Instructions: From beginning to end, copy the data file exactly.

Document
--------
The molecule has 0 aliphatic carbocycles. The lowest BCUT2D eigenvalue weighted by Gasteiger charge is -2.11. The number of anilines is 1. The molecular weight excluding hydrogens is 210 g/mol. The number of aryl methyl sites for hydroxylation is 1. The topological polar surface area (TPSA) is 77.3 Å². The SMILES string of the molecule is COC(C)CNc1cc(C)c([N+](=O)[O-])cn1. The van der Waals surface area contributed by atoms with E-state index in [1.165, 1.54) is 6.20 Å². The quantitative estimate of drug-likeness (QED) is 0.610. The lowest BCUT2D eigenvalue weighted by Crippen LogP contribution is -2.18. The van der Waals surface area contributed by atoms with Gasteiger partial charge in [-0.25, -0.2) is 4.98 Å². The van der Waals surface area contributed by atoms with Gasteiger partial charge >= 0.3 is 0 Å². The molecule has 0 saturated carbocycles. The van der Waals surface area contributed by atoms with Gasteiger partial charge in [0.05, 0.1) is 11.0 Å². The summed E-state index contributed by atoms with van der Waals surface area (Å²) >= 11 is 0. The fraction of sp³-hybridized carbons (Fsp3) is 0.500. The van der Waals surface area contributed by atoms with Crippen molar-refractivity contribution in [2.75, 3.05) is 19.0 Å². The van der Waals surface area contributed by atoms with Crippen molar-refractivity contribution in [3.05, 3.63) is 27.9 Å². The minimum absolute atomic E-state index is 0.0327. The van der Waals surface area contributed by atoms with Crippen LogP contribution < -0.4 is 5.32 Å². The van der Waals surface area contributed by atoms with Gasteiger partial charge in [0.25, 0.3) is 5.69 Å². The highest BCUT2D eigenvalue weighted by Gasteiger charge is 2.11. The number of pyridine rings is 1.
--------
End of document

The molecule has 0 aliphatic carbocycles. The lowest BCUT2D eigenvalue weighted by Gasteiger charge is -2.11. The number of anilines is 1. The molecular weight excluding hydrogens is 210 g/mol. The number of aryl methyl sites for hydroxylation is 1. The topological polar surface area (TPSA) is 77.3 Å². The SMILES string of the molecule is COC(C)CNc1cc(C)c([N+](=O)[O-])cn1. The van der Waals surface area contributed by atoms with E-state index in [1.165, 1.54) is 6.20 Å². The quantitative estimate of drug-likeness (QED) is 0.610. The lowest BCUT2D eigenvalue weighted by Crippen LogP contribution is -2.18. The van der Waals surface area contributed by atoms with Gasteiger partial charge in [-0.25, -0.2) is 4.98 Å². The van der Waals surface area contributed by atoms with Gasteiger partial charge >= 0.3 is 0 Å². The molecule has 0 saturated carbocycles. The van der Waals surface area contributed by atoms with Gasteiger partial charge in [0.05, 0.1) is 11.0 Å². The summed E-state index contributed by atoms with van der Waals surface area (Å²) >= 11 is 0. The fraction of sp³-hybridized carbons (Fsp3) is 0.500. The van der Waals surface area contributed by atoms with Crippen molar-refractivity contribution in [2.75, 3.05) is 19.0 Å². The van der Waals surface area contributed by atoms with Crippen molar-refractivity contribution in [3.05, 3.63) is 27.9 Å². The minimum absolute atomic E-state index is 0.0327. The van der Waals surface area contributed by atoms with Crippen LogP contribution < -0.4 is 5.32 Å². The van der Waals surface area contributed by atoms with Gasteiger partial charge in [0.25, 0.3) is 5.69 Å². The highest BCUT2D eigenvalue weighted by Gasteiger charge is 2.11. The number of pyridine rings is 1.